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Eur J Paediatr Dent. 2009 Dec;10(4):188-92.

Clinical evaluation of temporomandibular disorders in children and adolescents: a review of the literature.

Author information

1
Department of Biomedical Sciences and Human Oncology, Section of Paediatric Dentistry, Traumatology and orofacial malformations in the growing patients, University of Torino, Italy.

Abstract

AIM:

The abbreviation TMD (temporomandibular disorders) has been used to signify the variety of symptoms, signs and combinations that have often been assigned to the TMJ (temporomandibular joint) and its related structures (muscles, bone and facial structures). The prevalence of temporomandibular disorders in children and adolescents varies widely in literature. The most common signs and symptoms of TMD are: temporomandibular joint sounds, impaired movement of the mandible, limitation in mouth opening, preauricolar pain, facial pain, headaches and jaw tenderness on function. Many studies have shortcomings in their method of assessing or measuring TMD: the problem is probably due to the fact that temporomandibular disorders have multiple aetiological factors. The aim of this article is a review of the literature about the diagnostic procedures used to assess signs and symptoms of temporomandibular disorders in children and adolescents.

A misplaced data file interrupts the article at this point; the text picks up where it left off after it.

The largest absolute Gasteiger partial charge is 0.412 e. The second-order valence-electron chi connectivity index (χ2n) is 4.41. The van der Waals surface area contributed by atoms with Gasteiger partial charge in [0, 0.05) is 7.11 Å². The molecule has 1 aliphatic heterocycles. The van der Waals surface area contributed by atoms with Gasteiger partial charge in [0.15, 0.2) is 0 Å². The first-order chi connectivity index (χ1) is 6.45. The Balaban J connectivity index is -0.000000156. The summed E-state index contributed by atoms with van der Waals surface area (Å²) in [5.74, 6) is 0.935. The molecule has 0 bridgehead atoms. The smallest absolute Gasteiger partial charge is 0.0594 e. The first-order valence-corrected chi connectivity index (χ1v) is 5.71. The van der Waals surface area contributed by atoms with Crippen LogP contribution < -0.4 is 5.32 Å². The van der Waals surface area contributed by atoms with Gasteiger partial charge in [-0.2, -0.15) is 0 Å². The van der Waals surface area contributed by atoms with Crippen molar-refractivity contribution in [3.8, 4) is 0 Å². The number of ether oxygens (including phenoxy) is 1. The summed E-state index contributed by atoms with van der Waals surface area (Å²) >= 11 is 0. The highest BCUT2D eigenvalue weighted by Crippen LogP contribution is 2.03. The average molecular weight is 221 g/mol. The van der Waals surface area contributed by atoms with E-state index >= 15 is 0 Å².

MATERIALS AND METHODS:

Literature was searched using Medline, Embase, and Cochrane Library from 1992 to February 2008. Only articles written in English were included in the study. The key words and mesh used were: temporomandibular disorders, mandibular dysfunction, children, adolescents. The inclusion criteria were: symptoms and signs of TMD, questionnaire, clinical protocol examination. Clinical studies as well as cross-sectional studies, longitudinal and epidemiological researches were considered. The articles reviewed were grouped according to the diagnostic procedure used.

RESULTS:

Out of the 37 articles selected, the Helkimo Clinical Dysfunction Index was used in 6 studies (16.22%), the CMI Index in 1 (2.70%), the RCD/TMD in 9 (24.33%) and a clinical protocol examination in 21 (56.75%) articles.

CONCLUSION:

The review of the literature shows that clinical examination protocols without reproducible items and a measurable and reproducible classification into diagnostic subgroups was the type of investigation used in most of the cases. This ended in a multitude of different results depending on the criteria used and the method of data collection. Such methodological problems should be acknowledged in studies relating to TMD in order to obtain a reliable diagnostic procedure.

PMID:
20073545
[Indexed for MEDLINE]

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